After the astonishing but miraculous crash of an airliner, bits of distur- bing information begin to surface about the brilliant pilot whose amazing skills dazzled the experts. Was he drunk? Was that cocaine in his blood? Watch the attorney for the pilots' union as he tries to formulate our hero's defense.

Here is the high-flying cast:
  • Denzel Washington ("Safe House") This guy is clear about one thing: He is NOT an alcoholic! We see why flying is in his blood. He's a better pilot while impaired, than most other pilots at their very best. Yes, he's arrogant, but to quote Dizzy Dean, "If you can do it, it ain't braggin'.
  • Tamara Tunie ("Law & Order, SVU") Here we see a truly heroic flight attendant in action. Wow!
  • Don Cheadle ("The Guard") This is how attorneys strategize. We may not respect his methods, but even though we know better, we still root for the defendant, so we appreciate how this guy thinks.
  • John Goodman ("Argus") practically steals the show as a skilled purveyor of controlled substances and pharmaceuticals. His name is "on the list."
  • Kelly Reilly ("Sherlock Holmes") looks like a young Dianne Keaton in her portrayal of a down-on-her-luck sometime actress who tries to hold onto a few standards for herself.
  • Bruce Greenwood ("Super 8") is always a good utility man; this time he is our hero's last friend.
As a private pilot, I am unfamiliar with the instrument panel in an airliner, but I could certainly relate to issues as they came up. When the rudder, elevator and flaps malfunctioned, my heart was pounding along with everyone else's. Brace yourself for lots of nudity, profanity, drug use, and an extended, very effective scene with an airliner in distress. Whew!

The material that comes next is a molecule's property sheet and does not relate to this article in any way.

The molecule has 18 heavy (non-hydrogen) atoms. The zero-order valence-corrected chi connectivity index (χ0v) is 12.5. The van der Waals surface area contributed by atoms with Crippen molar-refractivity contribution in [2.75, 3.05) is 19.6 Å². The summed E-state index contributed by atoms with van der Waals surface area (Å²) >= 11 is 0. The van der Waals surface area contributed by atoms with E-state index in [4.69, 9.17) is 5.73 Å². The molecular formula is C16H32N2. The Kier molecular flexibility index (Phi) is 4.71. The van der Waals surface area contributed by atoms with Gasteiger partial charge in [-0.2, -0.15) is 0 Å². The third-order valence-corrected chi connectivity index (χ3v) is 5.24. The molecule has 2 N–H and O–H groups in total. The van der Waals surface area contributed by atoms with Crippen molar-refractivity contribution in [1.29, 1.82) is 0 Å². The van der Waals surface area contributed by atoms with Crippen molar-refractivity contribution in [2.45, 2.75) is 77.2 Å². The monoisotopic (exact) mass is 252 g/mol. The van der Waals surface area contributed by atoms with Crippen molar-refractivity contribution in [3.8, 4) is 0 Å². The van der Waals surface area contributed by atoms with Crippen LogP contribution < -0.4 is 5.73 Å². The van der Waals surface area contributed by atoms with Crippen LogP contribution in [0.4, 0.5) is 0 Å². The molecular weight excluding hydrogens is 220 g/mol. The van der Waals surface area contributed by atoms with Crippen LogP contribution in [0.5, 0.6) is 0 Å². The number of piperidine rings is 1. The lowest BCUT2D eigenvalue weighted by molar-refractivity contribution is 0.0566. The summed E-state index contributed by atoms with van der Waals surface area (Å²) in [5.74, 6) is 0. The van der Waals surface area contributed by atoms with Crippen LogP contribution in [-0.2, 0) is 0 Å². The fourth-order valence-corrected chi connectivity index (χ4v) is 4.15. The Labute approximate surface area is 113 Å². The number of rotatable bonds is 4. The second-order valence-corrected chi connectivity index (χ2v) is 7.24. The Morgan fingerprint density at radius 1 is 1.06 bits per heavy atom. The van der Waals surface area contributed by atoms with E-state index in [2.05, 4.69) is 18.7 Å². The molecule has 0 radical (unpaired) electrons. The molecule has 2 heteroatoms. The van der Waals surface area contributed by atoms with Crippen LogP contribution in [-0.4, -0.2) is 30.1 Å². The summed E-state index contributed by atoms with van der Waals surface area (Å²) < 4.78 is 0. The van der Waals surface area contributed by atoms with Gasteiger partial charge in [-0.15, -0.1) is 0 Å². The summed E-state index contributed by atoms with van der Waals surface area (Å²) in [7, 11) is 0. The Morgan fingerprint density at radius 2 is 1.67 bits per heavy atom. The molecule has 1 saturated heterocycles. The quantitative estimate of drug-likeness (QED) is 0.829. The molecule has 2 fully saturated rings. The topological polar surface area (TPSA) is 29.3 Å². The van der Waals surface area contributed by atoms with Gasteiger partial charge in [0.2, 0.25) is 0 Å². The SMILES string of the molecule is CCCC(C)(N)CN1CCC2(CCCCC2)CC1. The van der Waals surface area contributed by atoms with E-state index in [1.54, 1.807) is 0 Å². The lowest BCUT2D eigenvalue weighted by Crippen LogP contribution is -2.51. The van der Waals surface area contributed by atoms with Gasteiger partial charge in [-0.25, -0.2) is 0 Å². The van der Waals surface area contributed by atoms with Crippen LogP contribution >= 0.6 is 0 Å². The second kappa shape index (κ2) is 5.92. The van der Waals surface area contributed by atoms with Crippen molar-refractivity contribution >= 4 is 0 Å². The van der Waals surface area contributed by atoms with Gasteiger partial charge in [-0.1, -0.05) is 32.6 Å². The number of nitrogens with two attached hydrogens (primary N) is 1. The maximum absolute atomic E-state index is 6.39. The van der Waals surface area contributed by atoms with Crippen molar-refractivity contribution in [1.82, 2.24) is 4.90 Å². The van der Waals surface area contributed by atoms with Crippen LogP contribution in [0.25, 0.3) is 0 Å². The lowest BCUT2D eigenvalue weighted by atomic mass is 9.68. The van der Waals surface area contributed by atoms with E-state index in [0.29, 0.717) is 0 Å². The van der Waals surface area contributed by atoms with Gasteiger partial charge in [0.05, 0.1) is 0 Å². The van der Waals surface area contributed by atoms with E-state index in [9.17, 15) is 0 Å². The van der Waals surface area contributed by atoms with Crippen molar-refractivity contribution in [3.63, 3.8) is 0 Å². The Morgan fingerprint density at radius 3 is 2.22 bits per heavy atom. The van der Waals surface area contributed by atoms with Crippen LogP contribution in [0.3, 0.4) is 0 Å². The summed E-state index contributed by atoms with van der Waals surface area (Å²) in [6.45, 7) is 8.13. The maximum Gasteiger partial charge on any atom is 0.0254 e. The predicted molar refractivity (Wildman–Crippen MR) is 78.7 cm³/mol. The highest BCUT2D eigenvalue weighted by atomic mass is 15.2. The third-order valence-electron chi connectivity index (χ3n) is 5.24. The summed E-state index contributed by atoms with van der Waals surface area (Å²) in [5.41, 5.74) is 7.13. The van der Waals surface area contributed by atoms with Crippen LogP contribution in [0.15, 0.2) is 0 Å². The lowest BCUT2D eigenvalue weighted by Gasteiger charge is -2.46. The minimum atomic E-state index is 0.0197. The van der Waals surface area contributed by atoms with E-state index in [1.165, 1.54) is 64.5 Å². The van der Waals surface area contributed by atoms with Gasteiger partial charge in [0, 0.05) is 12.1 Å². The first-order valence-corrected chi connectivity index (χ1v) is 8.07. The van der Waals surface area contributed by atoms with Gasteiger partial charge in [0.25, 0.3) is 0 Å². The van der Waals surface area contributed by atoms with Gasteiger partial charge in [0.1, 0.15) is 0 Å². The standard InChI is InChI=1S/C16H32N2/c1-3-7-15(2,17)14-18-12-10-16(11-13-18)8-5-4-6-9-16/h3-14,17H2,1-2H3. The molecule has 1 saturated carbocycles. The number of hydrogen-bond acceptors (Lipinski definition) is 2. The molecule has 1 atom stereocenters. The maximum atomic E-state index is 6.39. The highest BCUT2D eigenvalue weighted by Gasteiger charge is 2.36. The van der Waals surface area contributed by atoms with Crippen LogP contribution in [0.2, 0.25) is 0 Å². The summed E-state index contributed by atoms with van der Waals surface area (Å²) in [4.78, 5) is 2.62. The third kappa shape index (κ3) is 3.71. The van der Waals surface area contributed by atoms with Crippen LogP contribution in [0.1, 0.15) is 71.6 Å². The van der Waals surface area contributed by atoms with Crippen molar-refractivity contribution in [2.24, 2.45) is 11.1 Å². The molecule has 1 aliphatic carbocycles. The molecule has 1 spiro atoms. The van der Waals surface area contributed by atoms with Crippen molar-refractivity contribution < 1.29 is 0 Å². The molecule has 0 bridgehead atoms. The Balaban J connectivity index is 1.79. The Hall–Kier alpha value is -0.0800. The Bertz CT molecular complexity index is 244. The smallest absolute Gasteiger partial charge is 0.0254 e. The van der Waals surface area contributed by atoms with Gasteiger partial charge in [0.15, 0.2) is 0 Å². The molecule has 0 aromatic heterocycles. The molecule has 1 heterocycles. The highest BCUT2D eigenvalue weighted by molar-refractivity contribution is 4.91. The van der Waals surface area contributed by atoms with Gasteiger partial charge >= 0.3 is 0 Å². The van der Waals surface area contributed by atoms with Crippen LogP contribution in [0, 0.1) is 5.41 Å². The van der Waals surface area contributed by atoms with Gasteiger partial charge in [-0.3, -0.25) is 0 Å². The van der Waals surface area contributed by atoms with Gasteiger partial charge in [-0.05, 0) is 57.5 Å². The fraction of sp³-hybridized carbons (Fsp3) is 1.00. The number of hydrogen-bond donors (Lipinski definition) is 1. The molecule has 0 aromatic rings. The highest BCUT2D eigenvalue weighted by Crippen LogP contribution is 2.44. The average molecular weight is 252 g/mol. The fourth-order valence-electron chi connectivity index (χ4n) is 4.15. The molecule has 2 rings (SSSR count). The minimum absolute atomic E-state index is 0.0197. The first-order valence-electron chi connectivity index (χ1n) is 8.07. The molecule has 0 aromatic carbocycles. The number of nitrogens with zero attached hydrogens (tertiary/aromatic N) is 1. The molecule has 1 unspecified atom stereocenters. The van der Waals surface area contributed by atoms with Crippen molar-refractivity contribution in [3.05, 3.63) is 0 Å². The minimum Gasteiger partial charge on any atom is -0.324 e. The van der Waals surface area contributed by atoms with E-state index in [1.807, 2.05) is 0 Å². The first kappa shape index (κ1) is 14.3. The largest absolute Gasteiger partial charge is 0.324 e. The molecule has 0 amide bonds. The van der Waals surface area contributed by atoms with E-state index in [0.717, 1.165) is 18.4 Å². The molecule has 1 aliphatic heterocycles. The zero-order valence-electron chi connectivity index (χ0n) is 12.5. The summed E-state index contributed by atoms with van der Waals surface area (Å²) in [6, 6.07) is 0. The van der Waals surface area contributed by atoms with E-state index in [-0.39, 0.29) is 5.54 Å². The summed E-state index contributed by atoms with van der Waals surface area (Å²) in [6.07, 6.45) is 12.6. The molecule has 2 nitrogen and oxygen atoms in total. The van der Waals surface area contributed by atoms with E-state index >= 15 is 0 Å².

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The Sessions

How do you lose your virginity if you have been confined to an iron lung most of your life? A couple of years ago, I had some lively discussions on this topic with one of my JayFlix friends, a health-care professional who was attending a young quadriplegic. Now this film-festival favorite addresses the question, only this man isn't paralyzed with no physical sensations, instead he is a polio survivor confined to an iron lung since childhood. Furthermore, he is a witty, well-educated and frustrated adult.

Based on the real-life story of Mark O'Brien (1949-1999), a Berkeley poet and journalist, he was the first severely disabled student to graduate from college, earning a bachelor's degree in 1982, and acceptance to a post graduate program. His inspiring story has been told once before in a documentary film, "Breathing Lessons," directed by Jessica Yu. It won an Academy Award for Best Documentary Short in 1997. This version is written and directed by the acclaimed Ben Lewin, himself a polio survivor who requires crutches.

We watch:
  • John Hawkes ("Contagion") is brilliant as Mark O'Brien, who wryly tells his priest he wants to experience sex before his "Use-By date" expires. Hawkes is an amazing chameleon who transforms himself from film to film, each time I am stunned to discover who I have just watched. There is some well-deserved Oscar buzz about this film.
  • Helen Hunt ("As Good as it Gets") is Cheryl Cohen Greene, a professional therapist hired to provide basic instruction in human sexuality. Her therapy is bluntly anatomical and unembarrassed while at the same time, extremely sensitive and insightful. His responses are usually humorous and disarming. Hunt is fearless but convincing, and is beautifully naked a lot of the time.
  • William H. Macy ("The Lincoln Lawyer") is Father Brendon, our hero's priest, who fears he might have unleashed some major sinning by counseling his parishioner to "Go for it!" This priest spent his childhood on a farm, so his observations are very forthright and practical.
This film proves two points:
  1. Our biggest sex organ is between our ears;
  2. One of the most seductive things about another person may be an ability to make us laugh. O'Brien, when asked if he is religious, replies, "Of course I am! I've gotta have someone to blame!"
There are many happy spots in this inspiring piece and as we exited the theater, we were subdued but satisfied...smile....